CR Gruver The Last Waltz

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CR Gruver and friends to perform annual ‘The Last Waltz Revisited’ show

:: CR Gruver ::
:: with Polytoxic (acoustic) ::
:: Wash Park Grille :: November 19 ::
::The Last Waltz Revisited ::
:: Boulder Theater :: November 20 ::
:: with Polytoxic ::
:: Owsley’s Golden Road :: November 21 ::
:: The Last Waltz Revisited ::
::Cervante’s Masterpiece :: November 25 ::

By Brandon Daviet

When you are a borderline obsessive about music and have spent your whole life growing up in the shadows and alleyways of the same city, you tend to become a bit partial about your local music scene. In fact, without Denver’s slow-rising scene I wouldn’t be typing this for you now. Long ago, after complaining to a long forgotten local music magazine when Metallica skipped us on a pre-Black album tour the pen was thrust into my hand after said magazine offered me a job after reading my anti-cow-town screed. Seventeen years later, without much to show except a few good memories, a pickled liver and a slightly larger CD collection, the pen remains in my hand for better or worse. The fact is, I am still passionate about the health of the local scene and when I see a chance to point out something right within it I try to take time to mention it.

CR Gruver has helped set the bar for what a serious local musician can accomplish if they put the distractions aside and apply some elbow grease to the job. For years, and with several different projects, Gruver, a multi-instrumentalist but predominately keyboardist, has flourished in the Denver scene while helping to grow it. One of those projects which has blown up beyond expectations is his band Polytoxic’s yearly interpretation of the classic 1978 Martin Scorsese film and final 1976 concert of The Band known as The Last Waltz. The concert featured more than a dozen special guests including Eric Clapton, Muddy Waters, Neil Diamond, Neil Young and Ronnie Wood.

“Basically, my dedication to music comes down to two primary things, really. Artistically, it’s the opportunity and ability to play with all these different kinds of musicians who all have their own different style and different take on things and I’ve learned a lot that way,” said Gruver in a recent interview with The Marquee. “The other side of that, of course, is just the simple fact of trying to make a living and make ends meet as a musician, especially one for hire, you just try to get as many gigs as you can get.”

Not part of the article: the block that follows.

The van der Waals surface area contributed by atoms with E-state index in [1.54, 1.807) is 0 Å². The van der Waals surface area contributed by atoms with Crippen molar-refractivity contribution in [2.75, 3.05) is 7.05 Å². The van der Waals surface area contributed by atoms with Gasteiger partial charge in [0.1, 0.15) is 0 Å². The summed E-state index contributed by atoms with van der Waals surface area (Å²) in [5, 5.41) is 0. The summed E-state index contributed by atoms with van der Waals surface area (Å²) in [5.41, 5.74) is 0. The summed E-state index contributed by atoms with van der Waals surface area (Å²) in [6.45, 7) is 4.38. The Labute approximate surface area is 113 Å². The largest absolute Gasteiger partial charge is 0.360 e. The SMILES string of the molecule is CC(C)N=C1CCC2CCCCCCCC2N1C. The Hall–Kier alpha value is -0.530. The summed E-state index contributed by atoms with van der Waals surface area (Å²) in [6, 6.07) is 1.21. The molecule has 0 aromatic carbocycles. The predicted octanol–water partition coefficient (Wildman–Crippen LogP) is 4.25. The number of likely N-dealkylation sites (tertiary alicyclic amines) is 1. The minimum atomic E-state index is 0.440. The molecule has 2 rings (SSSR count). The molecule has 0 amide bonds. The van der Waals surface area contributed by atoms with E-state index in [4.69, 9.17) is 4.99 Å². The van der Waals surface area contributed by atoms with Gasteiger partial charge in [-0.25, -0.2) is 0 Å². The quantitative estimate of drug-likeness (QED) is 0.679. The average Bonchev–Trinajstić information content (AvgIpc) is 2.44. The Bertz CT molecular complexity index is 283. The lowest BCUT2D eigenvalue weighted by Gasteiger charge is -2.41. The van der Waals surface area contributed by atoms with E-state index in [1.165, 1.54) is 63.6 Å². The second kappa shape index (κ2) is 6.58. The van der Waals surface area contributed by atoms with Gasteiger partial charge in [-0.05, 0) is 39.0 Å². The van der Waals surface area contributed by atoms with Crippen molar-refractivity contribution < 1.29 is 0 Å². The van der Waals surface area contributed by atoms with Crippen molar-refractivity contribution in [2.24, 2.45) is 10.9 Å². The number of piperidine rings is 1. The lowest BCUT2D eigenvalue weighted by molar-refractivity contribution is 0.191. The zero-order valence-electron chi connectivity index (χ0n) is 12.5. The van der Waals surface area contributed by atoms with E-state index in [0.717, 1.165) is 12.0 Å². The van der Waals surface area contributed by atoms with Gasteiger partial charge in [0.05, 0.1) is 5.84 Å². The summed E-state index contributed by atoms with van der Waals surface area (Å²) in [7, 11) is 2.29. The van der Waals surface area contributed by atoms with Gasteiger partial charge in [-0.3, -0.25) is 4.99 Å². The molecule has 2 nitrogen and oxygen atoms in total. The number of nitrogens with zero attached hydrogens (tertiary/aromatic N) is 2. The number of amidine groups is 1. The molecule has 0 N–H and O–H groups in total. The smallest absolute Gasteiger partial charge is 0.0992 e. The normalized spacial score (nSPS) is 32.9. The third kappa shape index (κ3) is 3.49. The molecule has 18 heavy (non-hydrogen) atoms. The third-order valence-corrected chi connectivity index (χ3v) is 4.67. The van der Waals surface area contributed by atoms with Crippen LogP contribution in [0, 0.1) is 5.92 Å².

This year CR and his friends are expanding their performance of The Last Waltz to two nights: one here in Denver and for the first time one in Boulder. The event is the kind of thing that helps create a sense of community and, of course, it’s no surprise that Gruver had a part in the origin of the event that not only pays homage to the classic concert, but helps collect food for the Denver Rescue Mission as well.

“We [Polytoxic] got the DVD as a Christmas present one year and as we were watching — it was the first time I had ever seen it — we started to realize that we could make it one of our album of the month club,” said Gruver.

After the initial packed-to-the-rafters performance, the band quickly decided to make it a yearly tradition. “The original show that became the movie The Last Waltz was held the night before Thanksgiving. We did our first one in May and it was such a smashing success we just decided that it was so much fun and so successful that we would do it again the night before Thanksgiving at Cervantes, and that was such a smashing success that we just decided we would do it every year until people stop coming to see it,” said Gruver. “The charity thing was suggested by our production manager Gayor Geller in 2006. That was our second annual event and we just figured being around Thanksgiving we could bring it in to the Thanksgiving thing and help some of the people who were homeless or starving.”

While the event continues this year as usual, the local scene that supports it has changed radically. Just days before we talked with Gruver, Cervantes Ballroom co-owner and founder of Denver’s first true jamband haven, Quixote’s True Blue, Jay Bianchi, announced he was selling his flagship club as well as Cervante’s Masterpiece Ballroom, and Gruver recognized what that business transaction means to him and the scene. “I have mixed feelings about that because I know what those clubs meant to Jay, and the Bianchi family basically gave me my first chance in Denver,” said Gruver. “I feel like Jay is so passionate about music and wants so hard to make something special that he just does too much, and I think it’s kind of proven now to himself and to everyone around that he just spread himself too thin. So in one way it is good to see him narrowing his focus, but it is sad to see something that was such a staple of the Denver scene devolve a little bit. In the end, I see it as being a good thing and I think he will be able to do bigger things.”

:: CR Gruver ::
:: with Polytoxic (acoustic) ::
:: Wash Park Grille :: November 19 ::
::The Last Waltz Revisited ::
:: Boulder Theater :: November 20 ::
:: with Polytoxic ::
:: Owsley’s Golden Road :: November 21 ::
:: The Last Waltz Revisited ::
::Cervante’s Masterpiece :: November 25 ::

Recommended if you Like:
• The Band
• Polytoxic
• Levon Helm

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